However, because you receive temporary life insurance coverage before underwriting is completed, your rates are based off your initial quote. Once your premium is determined, the payment you made for temporary life insurance will be applied to the first month’s premium. Temporary life insurance doesn’t cost anything beyond that one payment.
From start to finish, it can take between four to six weeks on average to get life insurance coverage. You can get a quote and fill out an application in an afternoon. The process takes longer after that. Underwriting involves all these steps:
You’ll have to undergo a medical exam, also called a paramedical exam, where a medical technician will make sure the information you provided about your health is accurate. He or she will also check for any health issues you didn’t list. This part of the process may take a while to schedule as you’ll have to make an appointment, although if it saves time you may be able to have the tech meet you at home or at the office.
The underwriter will ask your doctor for an APS to get more information about your health that wouldn’t be observed by the medical tech. This could include information about what prescriptions you’re taking or other reasons you’ve seen the doctor. Because doctors are very busy, this process is one of the longest periods of the life insurance application.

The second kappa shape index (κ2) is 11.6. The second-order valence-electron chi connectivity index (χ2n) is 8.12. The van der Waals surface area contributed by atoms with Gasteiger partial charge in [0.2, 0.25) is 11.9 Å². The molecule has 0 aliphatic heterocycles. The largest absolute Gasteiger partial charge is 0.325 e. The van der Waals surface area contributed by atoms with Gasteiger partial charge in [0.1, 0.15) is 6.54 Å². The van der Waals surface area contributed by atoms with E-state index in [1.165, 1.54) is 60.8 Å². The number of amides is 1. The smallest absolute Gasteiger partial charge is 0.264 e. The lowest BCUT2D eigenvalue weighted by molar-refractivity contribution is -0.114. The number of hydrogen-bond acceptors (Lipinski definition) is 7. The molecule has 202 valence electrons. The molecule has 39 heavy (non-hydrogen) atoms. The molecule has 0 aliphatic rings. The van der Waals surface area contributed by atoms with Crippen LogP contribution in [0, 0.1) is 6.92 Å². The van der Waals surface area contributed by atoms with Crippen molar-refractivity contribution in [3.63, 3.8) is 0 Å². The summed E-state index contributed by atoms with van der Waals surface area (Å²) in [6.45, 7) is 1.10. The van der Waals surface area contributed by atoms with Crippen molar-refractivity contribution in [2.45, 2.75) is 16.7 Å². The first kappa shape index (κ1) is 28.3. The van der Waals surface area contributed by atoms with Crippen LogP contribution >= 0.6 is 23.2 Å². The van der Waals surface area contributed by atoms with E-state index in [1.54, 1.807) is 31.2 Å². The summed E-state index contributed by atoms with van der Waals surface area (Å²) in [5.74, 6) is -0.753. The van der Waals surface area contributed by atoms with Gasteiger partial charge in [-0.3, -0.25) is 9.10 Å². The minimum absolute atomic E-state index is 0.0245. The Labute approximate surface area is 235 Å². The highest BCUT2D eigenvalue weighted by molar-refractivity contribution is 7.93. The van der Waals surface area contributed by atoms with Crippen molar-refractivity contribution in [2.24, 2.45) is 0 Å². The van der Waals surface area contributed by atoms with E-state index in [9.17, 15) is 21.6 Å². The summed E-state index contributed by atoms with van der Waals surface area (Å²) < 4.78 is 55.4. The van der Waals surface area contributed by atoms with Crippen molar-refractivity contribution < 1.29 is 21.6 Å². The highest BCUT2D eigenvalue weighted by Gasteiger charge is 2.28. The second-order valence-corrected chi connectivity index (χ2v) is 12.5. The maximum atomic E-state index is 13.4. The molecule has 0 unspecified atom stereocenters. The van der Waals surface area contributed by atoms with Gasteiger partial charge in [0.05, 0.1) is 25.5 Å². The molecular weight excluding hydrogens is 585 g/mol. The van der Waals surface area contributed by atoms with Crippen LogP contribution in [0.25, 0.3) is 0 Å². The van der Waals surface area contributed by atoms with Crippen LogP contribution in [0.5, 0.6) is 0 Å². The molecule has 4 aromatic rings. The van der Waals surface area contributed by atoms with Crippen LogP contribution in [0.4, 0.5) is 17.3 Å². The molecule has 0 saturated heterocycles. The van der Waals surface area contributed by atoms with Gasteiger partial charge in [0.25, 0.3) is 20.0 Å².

This part may only take a few weeks. It’s when the underwriter will return with your final premium amount. After you sign the policy and pay your first premium, your temporary life insurance coverage will become you’re the actual coverage spelled out in the policy.
During this time, you may be asked to speak to a representative on the phone to clarify any details about your health.
Some life insurance companies offer no-medical-exam life insurance, which could speed up the application process. But these policies may not offer the coverage you need, or you may be not eligible for one due to health issues or age.
Policygenius’ editorial content is not written by an insurance agent. It’s intended for informational purposes and should not be considered legal or financial advice. Consult a professional to learn what financial products are right for you.